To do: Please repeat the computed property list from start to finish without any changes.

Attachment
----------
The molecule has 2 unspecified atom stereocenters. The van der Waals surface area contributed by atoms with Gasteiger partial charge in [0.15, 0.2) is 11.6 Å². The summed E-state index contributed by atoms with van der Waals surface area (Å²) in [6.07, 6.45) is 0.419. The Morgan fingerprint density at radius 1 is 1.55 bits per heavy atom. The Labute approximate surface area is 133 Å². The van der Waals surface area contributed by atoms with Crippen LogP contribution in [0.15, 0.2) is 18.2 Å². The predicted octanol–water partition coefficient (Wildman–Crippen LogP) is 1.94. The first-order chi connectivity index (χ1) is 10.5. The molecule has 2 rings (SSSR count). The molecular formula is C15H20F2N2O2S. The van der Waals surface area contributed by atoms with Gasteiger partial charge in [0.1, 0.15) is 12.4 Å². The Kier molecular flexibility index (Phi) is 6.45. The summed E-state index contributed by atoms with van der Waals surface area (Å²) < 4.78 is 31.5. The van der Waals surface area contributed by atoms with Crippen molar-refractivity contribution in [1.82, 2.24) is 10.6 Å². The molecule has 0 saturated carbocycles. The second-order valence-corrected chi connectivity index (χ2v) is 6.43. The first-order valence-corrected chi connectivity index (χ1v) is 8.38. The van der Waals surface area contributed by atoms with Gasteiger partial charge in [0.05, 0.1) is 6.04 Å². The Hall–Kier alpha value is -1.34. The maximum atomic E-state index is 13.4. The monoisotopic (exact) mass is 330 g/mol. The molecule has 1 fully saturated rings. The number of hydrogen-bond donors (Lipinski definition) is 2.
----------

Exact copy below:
The molecule has 2 unspecified atom stereocenters. The van der Waals surface area contributed by atoms with Gasteiger partial charge in [0.15, 0.2) is 11.6 Å². The summed E-state index contributed by atoms with van der Waals surface area (Å²) in [6.07, 6.45) is 0.419. The Morgan fingerprint density at radius 1 is 1.55 bits per heavy atom. The Labute approximate surface area is 133 Å². The van der Waals surface area contributed by atoms with Crippen LogP contribution in [0.15, 0.2) is 18.2 Å². The predicted octanol–water partition coefficient (Wildman–Crippen LogP) is 1.94. The first-order chi connectivity index (χ1) is 10.5. The molecule has 2 rings (SSSR count). The molecular formula is C15H20F2N2O2S. The van der Waals surface area contributed by atoms with Gasteiger partial charge in [0.1, 0.15) is 12.4 Å². The Kier molecular flexibility index (Phi) is 6.45. The summed E-state index contributed by atoms with van der Waals surface area (Å²) < 4.78 is 31.5. The van der Waals surface area contributed by atoms with Crippen molar-refractivity contribution in [1.82, 2.24) is 10.6 Å². The molecule has 0 saturated carbocycles. The second-order valence-corrected chi connectivity index (χ2v) is 6.43. The first-order valence-corrected chi connectivity index (χ1v) is 8.38. The van der Waals surface area contributed by atoms with Gasteiger partial charge in [0.05, 0.1) is 6.04 Å². The Hall–Kier alpha value is -1.34. The maximum atomic E-state index is 13.4. The monoisotopic (exact) mass is 330 g/mol. The molecule has 1 fully saturated rings. The number of hydrogen-bond donors (Lipinski definition) is 2.